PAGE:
featured image

It turns out you can use a prank call to expose suspected poisoners, mole patterns to identify a violent demonstrator at a white nationalist rally and online videos to reveal a weapons-smuggling operation to Syrian rebels.

At least, Eliot Higgins and the online sleuths at the open source investigative operation Bellingcat can. Since Higgins founded the organization in 2014, his team has helped break major stories, from unearthing evidence that ties Russia to the downing of Malaysia Airlines Flight 17 to revealing the identities of Russian agents suspected of poisoning the opposition leader Aleksei Navalny.

In this conversation, Kara Swisher asks Higgins about the perils of taking on Vladimir Putin and how Bellingcat’s work, which Kara calls “gumshoe journalism,” differs from online vigilantism. She presses Higgins on the ethics of paying for data, partnering with political figures like Navalny and building a company that benefits from the shaky relationship Big Tech has with user privacy.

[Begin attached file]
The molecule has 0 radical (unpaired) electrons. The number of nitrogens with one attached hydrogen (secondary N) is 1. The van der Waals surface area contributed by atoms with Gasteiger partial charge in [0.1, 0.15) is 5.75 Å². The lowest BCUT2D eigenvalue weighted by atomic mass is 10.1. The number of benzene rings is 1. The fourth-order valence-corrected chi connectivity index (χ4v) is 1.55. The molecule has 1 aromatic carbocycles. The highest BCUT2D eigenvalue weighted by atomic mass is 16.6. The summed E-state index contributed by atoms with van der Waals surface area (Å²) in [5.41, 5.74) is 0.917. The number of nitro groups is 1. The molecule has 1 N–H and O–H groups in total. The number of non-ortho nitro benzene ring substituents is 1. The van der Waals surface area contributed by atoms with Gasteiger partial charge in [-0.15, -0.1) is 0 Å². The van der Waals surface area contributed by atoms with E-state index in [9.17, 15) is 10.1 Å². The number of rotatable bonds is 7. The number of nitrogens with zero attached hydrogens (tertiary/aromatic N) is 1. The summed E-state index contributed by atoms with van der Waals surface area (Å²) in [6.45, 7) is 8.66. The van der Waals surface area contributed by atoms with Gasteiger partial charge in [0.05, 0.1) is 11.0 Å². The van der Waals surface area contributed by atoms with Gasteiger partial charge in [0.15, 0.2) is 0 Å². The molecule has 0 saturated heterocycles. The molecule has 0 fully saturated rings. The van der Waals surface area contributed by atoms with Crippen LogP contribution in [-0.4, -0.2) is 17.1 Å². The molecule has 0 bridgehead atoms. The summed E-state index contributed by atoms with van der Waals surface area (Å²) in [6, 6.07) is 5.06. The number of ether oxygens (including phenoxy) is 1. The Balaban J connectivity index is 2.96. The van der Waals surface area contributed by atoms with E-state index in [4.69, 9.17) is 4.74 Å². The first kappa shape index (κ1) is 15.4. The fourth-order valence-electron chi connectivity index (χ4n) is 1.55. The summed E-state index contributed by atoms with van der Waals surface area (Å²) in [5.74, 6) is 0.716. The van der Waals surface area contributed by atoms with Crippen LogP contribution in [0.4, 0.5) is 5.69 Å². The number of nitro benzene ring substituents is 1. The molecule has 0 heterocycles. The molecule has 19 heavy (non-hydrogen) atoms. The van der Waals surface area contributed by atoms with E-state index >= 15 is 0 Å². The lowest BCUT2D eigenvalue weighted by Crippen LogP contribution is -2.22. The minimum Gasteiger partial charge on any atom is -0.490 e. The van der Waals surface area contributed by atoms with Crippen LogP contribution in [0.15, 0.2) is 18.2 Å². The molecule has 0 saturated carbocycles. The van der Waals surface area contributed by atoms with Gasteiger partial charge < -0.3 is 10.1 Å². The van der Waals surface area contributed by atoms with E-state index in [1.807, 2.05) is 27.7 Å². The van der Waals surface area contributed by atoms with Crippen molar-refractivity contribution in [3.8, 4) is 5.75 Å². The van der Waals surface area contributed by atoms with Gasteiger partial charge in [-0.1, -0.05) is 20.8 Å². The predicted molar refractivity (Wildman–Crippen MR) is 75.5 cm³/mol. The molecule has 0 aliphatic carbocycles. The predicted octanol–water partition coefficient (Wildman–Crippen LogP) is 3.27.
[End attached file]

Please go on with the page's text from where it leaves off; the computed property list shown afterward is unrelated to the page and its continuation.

Thoughts? Email us at sway@nytimes.com. Transcripts of each episode are available midday.

“Sway” is produced by Nayeema Raza, Blakeney Schick, Heba Elorbany, Matt Kwong and Daphne Chen, and edited by Nayeema Raza and Paula Szuchman; fact-checking by Kate Sinclair; music and sound design by Isaac Jones; mixing by Erick Gomez. Special thanks to Shannon Busta, Kristin Lin and Liriel Higa.

The post How Online Sleuths Pantsed Putin appeared first on The News Amed.